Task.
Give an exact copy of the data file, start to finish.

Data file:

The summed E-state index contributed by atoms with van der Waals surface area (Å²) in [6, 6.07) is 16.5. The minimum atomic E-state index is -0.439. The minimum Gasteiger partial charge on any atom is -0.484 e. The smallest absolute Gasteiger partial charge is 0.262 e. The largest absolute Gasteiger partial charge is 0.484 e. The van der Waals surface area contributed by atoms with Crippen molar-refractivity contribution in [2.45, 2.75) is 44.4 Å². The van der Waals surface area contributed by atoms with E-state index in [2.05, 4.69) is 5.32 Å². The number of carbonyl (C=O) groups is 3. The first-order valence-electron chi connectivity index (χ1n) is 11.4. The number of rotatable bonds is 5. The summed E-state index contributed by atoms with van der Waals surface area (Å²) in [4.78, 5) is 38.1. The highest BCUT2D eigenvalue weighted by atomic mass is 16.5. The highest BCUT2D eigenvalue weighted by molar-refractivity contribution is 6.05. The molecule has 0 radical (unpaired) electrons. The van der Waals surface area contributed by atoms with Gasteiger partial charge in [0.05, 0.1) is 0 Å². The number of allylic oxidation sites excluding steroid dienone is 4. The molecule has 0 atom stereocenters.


The summed E-state index contributed by atoms with van der Waals surface area (Å²) in [6, 6.07) is 16.5. The minimum atomic E-state index is -0.439. The minimum Gasteiger partial charge on any atom is -0.484 e. The smallest absolute Gasteiger partial charge is 0.262 e. The largest absolute Gasteiger partial charge is 0.484 e. The van der Waals surface area contributed by atoms with Crippen molar-refractivity contribution in [2.45, 2.75) is 44.4 Å². The van der Waals surface area contributed by atoms with E-state index in [2.05, 4.69) is 5.32 Å². The number of carbonyl (C=O) groups is 3. The first-order valence-electron chi connectivity index (χ1n) is 11.4. The number of rotatable bonds is 5. The summed E-state index contributed by atoms with van der Waals surface area (Å²) in [4.78, 5) is 38.1. The highest BCUT2D eigenvalue weighted by atomic mass is 16.5. The highest BCUT2D eigenvalue weighted by molar-refractivity contribution is 6.05. The molecule has 0 radical (unpaired) electrons. The van der Waals surface area contributed by atoms with Gasteiger partial charge in [0.05, 0.1) is 0 Å². The number of allylic oxidation sites excluding steroid dienone is 4. The molecule has 0 atom stereocenters.